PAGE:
h

Welcome To Australia

“Sisters and brothers, welcome to the Great Southern Land, welcome to Australia,”  so proclaim The Wiggles, just some of Welcome to Australia's group of high-profile ambassadors. 

Refugees and asylum seekers have surely got to be right up there with Johnny Depp and Amber Heard as the most contentious arrivals to Australia, at least since the days of the Tampa crisis in 2001.  After a decade of division and angst about how to manage growing numbers of asylum seekers, mostly from the Middle East, Welcome to Australia formed as a national movement aiming to engage everyday Australians in cultivating a culture of welcome for refugees and other migrants. 
 
On Saturday October 22, the organisation's fifth annual Walk Together event will take place right across Australia, celebrating the many cultures of Australia.  “We're hoping that this will be the biggest and most exciting Walk Together we have created yet,” says Chief Executive Officer Mohammad Al-Khafaji. “We'll have more than 25 cities and regional centres around Australia participating in the walk. It's all organised by volunteers, it's a social movement led by the community which is fantastic.”
 
And it's a pretty big one. Volunteers have even organised events in Anchorage, Alaska, and the Turkish city of Izmir on the Aegean cost. “We were in Anchorage in April visiting our partner organisation taking a look at their refugee program. We've maintained those relationships and since Anchorage is the sister city with Darwin, they're going to do it together this year,” Al-Khafaji says.  It's all part of the multicultural flavour of the event.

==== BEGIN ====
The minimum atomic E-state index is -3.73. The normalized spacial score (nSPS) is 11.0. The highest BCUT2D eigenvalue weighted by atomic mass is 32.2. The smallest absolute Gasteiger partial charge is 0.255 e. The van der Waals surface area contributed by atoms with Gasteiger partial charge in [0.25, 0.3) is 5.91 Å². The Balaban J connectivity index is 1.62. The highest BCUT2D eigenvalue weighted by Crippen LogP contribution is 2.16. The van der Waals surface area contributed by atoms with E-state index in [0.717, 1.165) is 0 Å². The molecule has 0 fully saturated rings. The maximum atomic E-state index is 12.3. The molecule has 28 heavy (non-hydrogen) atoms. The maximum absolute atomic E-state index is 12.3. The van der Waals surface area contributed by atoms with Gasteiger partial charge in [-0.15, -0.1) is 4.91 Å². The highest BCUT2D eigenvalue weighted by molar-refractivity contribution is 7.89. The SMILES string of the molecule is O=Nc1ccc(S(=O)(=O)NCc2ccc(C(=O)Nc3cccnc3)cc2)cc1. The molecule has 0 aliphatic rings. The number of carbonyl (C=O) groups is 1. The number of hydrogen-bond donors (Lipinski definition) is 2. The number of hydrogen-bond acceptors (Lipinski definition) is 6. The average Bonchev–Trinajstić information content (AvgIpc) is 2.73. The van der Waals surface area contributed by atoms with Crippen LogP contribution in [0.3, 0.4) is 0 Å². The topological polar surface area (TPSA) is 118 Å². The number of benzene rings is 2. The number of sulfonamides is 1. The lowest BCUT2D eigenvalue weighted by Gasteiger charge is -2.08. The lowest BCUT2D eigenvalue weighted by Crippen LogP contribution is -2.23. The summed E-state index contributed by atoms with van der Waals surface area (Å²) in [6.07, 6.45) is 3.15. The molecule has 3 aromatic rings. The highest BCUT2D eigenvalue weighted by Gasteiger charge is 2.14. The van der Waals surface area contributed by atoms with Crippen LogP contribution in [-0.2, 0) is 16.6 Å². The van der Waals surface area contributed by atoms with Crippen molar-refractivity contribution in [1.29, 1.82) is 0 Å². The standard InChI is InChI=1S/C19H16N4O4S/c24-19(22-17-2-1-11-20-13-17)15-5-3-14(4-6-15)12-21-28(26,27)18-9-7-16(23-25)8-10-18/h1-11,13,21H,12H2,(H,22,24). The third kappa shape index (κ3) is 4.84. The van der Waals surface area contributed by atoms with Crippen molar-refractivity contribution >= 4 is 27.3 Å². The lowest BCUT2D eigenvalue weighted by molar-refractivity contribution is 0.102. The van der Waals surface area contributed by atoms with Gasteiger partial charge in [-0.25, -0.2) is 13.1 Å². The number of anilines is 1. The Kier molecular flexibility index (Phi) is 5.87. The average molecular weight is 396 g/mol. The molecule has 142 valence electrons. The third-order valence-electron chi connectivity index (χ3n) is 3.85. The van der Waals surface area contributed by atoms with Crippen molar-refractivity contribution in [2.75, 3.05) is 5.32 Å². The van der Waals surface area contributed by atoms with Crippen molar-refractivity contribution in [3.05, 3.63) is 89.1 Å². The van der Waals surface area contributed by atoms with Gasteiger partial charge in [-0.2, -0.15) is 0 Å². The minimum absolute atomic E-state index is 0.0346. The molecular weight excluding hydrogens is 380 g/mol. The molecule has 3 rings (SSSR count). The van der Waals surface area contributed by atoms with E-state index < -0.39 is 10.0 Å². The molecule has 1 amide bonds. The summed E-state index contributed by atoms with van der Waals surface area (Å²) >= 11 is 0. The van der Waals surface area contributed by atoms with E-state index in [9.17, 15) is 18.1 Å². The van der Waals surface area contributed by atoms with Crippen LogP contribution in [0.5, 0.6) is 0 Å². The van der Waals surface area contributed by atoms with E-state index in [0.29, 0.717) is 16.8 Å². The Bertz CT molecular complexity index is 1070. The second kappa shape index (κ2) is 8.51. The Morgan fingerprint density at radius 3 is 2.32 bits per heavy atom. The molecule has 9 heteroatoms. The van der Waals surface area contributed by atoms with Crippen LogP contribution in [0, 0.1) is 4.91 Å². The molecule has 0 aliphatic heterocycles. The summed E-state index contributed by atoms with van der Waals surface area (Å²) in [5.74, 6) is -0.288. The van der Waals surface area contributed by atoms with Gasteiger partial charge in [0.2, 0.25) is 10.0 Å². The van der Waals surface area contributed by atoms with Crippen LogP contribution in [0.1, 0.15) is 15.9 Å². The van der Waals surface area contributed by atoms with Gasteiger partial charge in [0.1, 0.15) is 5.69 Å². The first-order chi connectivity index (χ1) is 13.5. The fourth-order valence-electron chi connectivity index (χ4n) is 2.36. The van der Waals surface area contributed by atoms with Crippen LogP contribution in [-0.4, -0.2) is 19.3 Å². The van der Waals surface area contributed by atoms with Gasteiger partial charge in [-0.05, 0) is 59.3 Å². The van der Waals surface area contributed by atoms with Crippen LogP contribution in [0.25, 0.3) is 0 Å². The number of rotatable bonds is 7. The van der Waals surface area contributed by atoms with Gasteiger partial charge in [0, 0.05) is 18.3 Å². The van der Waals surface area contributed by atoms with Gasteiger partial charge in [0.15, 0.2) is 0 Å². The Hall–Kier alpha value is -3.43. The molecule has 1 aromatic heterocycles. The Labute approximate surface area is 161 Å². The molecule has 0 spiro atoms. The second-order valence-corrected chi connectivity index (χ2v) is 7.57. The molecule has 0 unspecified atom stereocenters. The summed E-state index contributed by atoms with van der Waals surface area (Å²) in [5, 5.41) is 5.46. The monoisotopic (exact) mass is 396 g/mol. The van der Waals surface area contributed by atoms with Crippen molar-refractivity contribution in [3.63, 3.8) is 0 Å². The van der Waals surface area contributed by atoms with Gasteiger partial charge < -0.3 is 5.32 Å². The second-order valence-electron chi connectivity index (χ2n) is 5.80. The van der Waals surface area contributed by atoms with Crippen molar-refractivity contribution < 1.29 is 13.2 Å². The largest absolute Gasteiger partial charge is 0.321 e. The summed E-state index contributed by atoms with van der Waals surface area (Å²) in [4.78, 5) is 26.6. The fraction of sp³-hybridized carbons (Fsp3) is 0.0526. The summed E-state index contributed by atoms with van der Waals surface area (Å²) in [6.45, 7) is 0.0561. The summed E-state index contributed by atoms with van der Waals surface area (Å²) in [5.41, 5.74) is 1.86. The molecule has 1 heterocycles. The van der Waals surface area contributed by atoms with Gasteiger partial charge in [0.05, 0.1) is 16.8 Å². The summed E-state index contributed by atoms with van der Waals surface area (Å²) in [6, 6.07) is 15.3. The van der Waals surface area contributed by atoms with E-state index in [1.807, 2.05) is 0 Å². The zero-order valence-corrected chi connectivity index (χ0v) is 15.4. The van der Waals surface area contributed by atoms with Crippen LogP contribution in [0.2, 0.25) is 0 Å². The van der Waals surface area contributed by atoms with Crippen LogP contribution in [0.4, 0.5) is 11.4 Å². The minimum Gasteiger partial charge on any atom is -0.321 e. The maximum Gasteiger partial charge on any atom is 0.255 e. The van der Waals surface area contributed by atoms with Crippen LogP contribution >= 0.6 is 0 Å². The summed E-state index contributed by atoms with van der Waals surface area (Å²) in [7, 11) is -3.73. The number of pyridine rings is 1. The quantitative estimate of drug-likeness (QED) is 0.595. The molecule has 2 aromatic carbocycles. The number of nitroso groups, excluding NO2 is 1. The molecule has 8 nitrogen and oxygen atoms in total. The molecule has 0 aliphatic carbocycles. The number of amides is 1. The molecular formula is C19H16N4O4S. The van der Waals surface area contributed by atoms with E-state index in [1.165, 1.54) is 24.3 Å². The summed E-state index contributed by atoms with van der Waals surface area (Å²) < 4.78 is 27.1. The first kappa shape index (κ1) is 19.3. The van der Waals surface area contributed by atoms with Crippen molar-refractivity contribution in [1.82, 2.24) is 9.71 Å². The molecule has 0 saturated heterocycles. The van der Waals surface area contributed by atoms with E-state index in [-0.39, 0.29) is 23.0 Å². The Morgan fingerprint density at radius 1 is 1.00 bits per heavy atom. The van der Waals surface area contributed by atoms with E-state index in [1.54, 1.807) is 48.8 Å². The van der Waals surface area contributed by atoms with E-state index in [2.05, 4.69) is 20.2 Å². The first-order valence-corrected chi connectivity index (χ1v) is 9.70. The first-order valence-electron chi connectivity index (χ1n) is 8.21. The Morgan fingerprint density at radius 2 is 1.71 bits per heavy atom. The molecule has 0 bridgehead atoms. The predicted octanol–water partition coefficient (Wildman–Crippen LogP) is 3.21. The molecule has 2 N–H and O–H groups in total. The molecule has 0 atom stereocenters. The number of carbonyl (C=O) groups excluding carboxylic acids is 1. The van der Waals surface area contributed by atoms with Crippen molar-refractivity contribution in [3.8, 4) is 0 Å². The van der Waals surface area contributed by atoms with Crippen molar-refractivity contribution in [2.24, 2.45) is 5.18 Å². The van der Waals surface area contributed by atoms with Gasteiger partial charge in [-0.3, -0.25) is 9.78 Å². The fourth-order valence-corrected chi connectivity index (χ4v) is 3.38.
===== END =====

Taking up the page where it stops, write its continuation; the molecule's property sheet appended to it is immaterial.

While Al-Khafaji can't guarantee that attendees at the Melbourne event will actually meet a Wiggle, Australian Greens Leader, Senator Richard Di Natale will be speaking. “We always make an effort to ask the Greens, Labor and the Liberals along to the events. This is not a protest, it's a celebration of diversity. It's a celebration for families and children, it's different from those protests that happen almost on a weekly basis, especially in Melbourne.
 
“We're trying to create change,” says Al-Khafaji.  “We ask our ambassadors to use their voices to try and change attitudes, rather than facts and figures.  We’re a relentless positive movement that engages Australians who have been disengaged, to show them the positive contributions that refugees and asylum seekers make to our community.”
 
The issue is intensely personal for Al-Khafaji, who was born in Iraq and spent his childhood exiled from his country of birth due to his father's opposition to the regime of Saddam Hussein. The family spent ten years in Iran and four more in Syria before finally being accepted as refugees through the UNHCR program, but not before losing no less than 12 family members to the violence of the Hussein regime. 
 
 “We're a country of immigrants, post-World War II, the Italians, the Greeks, the Vietnamese.  We want to celebrate all the cultures of Australia.  We need to open up our culture and learn from each other, Italians learning from Afghanis, Sudanese learning from Vietnamese.
 
“We share our future.  This is a call to all Australians to recognise that as a diverse, multicultural society including people of all faiths and cultures, it’s our responsibility to build the best future we can together.”
 
By Josh Fergeus

Walk Together will commence at 11am on Saturday October 22, starting at Parliament House on Spring Street and finishing at the State Library.